• Strengthen the master’s programs.

“We need to assess, focus, and develop our master’s programs to meet the needs of our current students and potential students.”

  • Pursue collaboration across campus.

“Finally, I’d like to identify and develop potential partnerships internally with other programs here at Ithaca College. As an individual with a liberal arts background, I have a keen awareness of the exciting opportunities that exist for cross-fertilization between diverse arenas as well as the skills and willingness to build partnerships between these areas.”

Alumni, said Zuckerman, are crucial to keeping the school “current in business education. They can tell us what skills and knowledge are necessary for outstanding business education. Alumni and other professionals also provide pathways for our students to gain entry in the workplace, through job shadowing, internships, and job placement.”

The faculty “is the key component to excellence in business education. We need to continue to provide them with support for development, opportunities for classroom innovation, and recognition for excellent teaching.”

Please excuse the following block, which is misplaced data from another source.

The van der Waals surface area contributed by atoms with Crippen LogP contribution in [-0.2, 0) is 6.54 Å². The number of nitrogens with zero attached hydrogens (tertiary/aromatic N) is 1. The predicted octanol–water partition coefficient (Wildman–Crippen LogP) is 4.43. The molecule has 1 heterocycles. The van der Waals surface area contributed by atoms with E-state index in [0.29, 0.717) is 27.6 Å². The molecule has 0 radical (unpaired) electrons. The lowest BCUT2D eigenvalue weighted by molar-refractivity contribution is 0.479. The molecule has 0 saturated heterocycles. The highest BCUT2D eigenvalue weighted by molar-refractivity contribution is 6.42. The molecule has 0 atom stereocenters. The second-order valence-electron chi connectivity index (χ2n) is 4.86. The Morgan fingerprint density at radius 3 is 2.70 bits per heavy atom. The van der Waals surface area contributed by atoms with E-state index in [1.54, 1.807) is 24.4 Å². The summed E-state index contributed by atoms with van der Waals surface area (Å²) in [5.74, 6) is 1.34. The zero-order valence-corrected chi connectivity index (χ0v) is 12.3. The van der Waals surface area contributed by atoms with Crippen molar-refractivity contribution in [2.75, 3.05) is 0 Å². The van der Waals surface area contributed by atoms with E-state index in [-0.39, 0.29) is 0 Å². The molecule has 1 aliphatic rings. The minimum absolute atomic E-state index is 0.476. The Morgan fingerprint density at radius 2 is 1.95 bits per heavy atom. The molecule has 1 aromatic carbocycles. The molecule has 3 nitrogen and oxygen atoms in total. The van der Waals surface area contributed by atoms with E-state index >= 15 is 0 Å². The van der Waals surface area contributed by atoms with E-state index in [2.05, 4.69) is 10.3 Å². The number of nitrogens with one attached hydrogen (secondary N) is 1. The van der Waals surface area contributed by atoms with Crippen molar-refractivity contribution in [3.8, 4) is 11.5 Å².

Business education faces challenges in recruiting and retaining highly qualified faculty and in meeting the pace of change in the world.

“We have to keep current both with what students will need to know when they first enter the workplace and in preparing them for the changes that will inevitably transpire throughout their working careers,’’ said Zuckerman. “We need to encourage students to be lifelong learners as well as flexible thinkers.”

Ideas from students are always welcome, often implemented. Last spring, a class offered suggestions for a redesign of the school’s cafe. Those recommendations played a key part in the renovations being completed for this school year, said Zuckerman. It’s another example of the community of collaboration.


School of Business  ·  305 Park Center for Business and Sustainable Enterprise  ·  Ithaca College  ·  Ithaca, NY 14850  ·  (607) 274-3940  ·  Full Directory Listing